LEHI — Seeing a fly or two buzzing around the house is something a simple fly swatter can handle.
But residents near a milk farm in Lehi are seeing thousands of flies all summer long.
It's been a noisy summer at Brian and Cindy Olenslager’s house in Lehi near 2900 North and 400 West. Bug zappers go off constantly; there are two in the garage and one on the kitchen counter. Their son Luke swats them on the porch with a handheld zapper. And there are fly strips hanging inside and out, covered with dead flies.
“For one thing, my son Luke sneezed up a fly,” said Cindy Olenslager. “We’re sleeping with flies. We’re cooking with flies. This is a problem.”
And not just for the Olenslagers. Neighbors have videos of the flies in their homes, swarming like bees. Several people have zippered door covers to cut down on the number of flies getting in. In a garage, a couple of fans run constantly to push the flies away.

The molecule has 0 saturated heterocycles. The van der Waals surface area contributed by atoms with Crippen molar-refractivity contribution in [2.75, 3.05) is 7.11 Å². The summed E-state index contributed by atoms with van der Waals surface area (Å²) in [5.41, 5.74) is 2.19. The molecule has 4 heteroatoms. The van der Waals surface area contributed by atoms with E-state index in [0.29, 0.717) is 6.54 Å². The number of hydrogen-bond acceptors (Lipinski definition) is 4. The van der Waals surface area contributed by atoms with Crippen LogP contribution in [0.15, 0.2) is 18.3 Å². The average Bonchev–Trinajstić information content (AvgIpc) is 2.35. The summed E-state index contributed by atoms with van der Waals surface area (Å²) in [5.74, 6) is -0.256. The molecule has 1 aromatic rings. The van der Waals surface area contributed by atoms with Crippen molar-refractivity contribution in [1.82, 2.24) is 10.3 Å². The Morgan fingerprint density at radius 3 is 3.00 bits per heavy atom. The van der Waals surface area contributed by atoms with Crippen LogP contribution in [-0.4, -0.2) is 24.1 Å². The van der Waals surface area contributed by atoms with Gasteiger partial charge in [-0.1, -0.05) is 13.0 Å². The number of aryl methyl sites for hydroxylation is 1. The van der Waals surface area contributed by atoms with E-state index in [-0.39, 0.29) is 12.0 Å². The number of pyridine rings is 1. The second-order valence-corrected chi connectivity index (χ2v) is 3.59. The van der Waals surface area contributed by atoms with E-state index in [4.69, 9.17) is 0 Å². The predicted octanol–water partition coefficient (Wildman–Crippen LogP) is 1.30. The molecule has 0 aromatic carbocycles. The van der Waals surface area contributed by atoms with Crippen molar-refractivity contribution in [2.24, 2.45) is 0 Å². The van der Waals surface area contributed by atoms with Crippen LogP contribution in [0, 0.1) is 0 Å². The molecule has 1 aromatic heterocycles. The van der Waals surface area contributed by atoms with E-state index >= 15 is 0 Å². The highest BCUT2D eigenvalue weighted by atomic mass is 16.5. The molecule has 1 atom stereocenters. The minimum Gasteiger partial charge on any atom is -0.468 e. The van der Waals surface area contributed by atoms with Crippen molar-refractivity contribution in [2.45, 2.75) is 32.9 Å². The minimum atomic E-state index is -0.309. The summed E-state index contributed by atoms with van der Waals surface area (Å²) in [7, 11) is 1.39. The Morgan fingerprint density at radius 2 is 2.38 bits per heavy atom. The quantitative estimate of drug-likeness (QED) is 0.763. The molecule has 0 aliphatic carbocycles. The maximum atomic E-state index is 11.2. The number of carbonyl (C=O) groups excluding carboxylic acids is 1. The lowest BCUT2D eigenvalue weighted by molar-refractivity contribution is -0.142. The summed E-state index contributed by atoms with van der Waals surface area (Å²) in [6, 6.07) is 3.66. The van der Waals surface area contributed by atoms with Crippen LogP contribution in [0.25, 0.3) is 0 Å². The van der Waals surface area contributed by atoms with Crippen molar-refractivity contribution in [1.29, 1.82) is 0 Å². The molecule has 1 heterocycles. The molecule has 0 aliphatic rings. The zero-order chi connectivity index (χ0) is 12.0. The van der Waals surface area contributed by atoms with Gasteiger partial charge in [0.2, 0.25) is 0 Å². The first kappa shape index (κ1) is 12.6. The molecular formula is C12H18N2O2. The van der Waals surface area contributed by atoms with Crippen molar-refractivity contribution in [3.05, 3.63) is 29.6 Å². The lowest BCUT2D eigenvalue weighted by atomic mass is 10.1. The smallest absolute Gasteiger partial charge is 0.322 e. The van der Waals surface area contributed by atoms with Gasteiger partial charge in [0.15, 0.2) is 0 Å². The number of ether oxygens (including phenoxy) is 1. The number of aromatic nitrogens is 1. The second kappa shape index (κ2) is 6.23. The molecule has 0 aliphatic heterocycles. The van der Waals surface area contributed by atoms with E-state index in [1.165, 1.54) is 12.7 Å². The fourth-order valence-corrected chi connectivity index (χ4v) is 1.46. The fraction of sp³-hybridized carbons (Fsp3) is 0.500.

The Olenslagers knew there was a mink farm down the street when they moved in 12 years ago; and yes, minks and the waste they produce draw flies.
“It’s been an issue the whole time, maybe a little worse,” Brian Olenslager said. “Some years are better than others, but this year has been a particularly bad year.”
The fly problem in the surrounding neighborhoods has been an issue for a number of years, and residents have complained to the city and the county but have been told there's not much they can do since the land where the mink farm is located is zoned agricultural and protected by state law.
The Olenslagers said this isn't an "anti-mink farm" issue and there is nothing personal against the owner.
Farm owner Dane Dixon, who was out of town Friday, said over the phone that he's done a number of things over the years to reduce the fly problem, though he wasn't specific.
So what's next for this neighborhood? It's a tight-knit group and no one really wants to move, but sitting outside right now would be nice.
“If somebody has some ideas on other things we could do to keep them away from our house, that would be great,” Brian Olenslager said.
For now, they said they look forward to the winter months when the flies are gone.